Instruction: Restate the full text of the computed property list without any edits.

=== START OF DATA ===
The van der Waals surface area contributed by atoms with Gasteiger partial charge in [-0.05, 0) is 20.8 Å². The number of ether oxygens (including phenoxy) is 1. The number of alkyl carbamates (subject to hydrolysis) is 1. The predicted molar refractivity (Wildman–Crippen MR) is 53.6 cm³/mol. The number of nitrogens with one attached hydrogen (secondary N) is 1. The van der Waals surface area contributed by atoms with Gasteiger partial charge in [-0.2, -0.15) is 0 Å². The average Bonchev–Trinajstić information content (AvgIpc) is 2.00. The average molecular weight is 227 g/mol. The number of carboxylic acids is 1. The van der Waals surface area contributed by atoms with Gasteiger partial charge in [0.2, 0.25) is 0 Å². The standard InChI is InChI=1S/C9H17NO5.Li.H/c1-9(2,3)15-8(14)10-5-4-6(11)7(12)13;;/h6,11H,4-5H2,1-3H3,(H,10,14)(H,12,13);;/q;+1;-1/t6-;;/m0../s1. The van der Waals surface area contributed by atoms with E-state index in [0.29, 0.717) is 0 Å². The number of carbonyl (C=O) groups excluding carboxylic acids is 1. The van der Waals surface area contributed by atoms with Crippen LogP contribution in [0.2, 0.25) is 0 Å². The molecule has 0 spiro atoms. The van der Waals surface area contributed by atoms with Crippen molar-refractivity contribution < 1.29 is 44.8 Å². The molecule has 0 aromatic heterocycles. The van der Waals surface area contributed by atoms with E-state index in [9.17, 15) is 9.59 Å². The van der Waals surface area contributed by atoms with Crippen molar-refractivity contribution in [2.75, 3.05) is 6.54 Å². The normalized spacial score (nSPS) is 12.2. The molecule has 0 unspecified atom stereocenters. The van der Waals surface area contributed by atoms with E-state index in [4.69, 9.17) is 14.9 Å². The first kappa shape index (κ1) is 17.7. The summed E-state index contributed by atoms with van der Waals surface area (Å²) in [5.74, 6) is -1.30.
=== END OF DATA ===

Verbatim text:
The van der Waals surface area contributed by atoms with Gasteiger partial charge in [-0.05, 0) is 20.8 Å². The number of ether oxygens (including phenoxy) is 1. The number of alkyl carbamates (subject to hydrolysis) is 1. The predicted molar refractivity (Wildman–Crippen MR) is 53.6 cm³/mol. The number of nitrogens with one attached hydrogen (secondary N) is 1. The van der Waals surface area contributed by atoms with Gasteiger partial charge in [-0.2, -0.15) is 0 Å². The average Bonchev–Trinajstić information content (AvgIpc) is 2.00. The average molecular weight is 227 g/mol. The number of carboxylic acids is 1. The van der Waals surface area contributed by atoms with Gasteiger partial charge in [0.2, 0.25) is 0 Å². The standard InChI is InChI=1S/C9H17NO5.Li.H/c1-9(2,3)15-8(14)10-5-4-6(11)7(12)13;;/h6,11H,4-5H2,1-3H3,(H,10,14)(H,12,13);;/q;+1;-1/t6-;;/m0../s1. The van der Waals surface area contributed by atoms with E-state index in [0.29, 0.717) is 0 Å². The number of carbonyl (C=O) groups excluding carboxylic acids is 1. The van der Waals surface area contributed by atoms with Crippen LogP contribution in [0.2, 0.25) is 0 Å². The molecule has 0 spiro atoms. The van der Waals surface area contributed by atoms with Crippen molar-refractivity contribution < 1.29 is 44.8 Å². The molecule has 0 aromatic heterocycles. The van der Waals surface area contributed by atoms with E-state index in [9.17, 15) is 9.59 Å². The van der Waals surface area contributed by atoms with Crippen molar-refractivity contribution in [2.75, 3.05) is 6.54 Å². The normalized spacial score (nSPS) is 12.2. The molecule has 0 unspecified atom stereocenters. The van der Waals surface area contributed by atoms with E-state index in [4.69, 9.17) is 14.9 Å². The first kappa shape index (κ1) is 17.7. The summed E-state index contributed by atoms with van der Waals surface area (Å²) in [5.74, 6) is -1.30.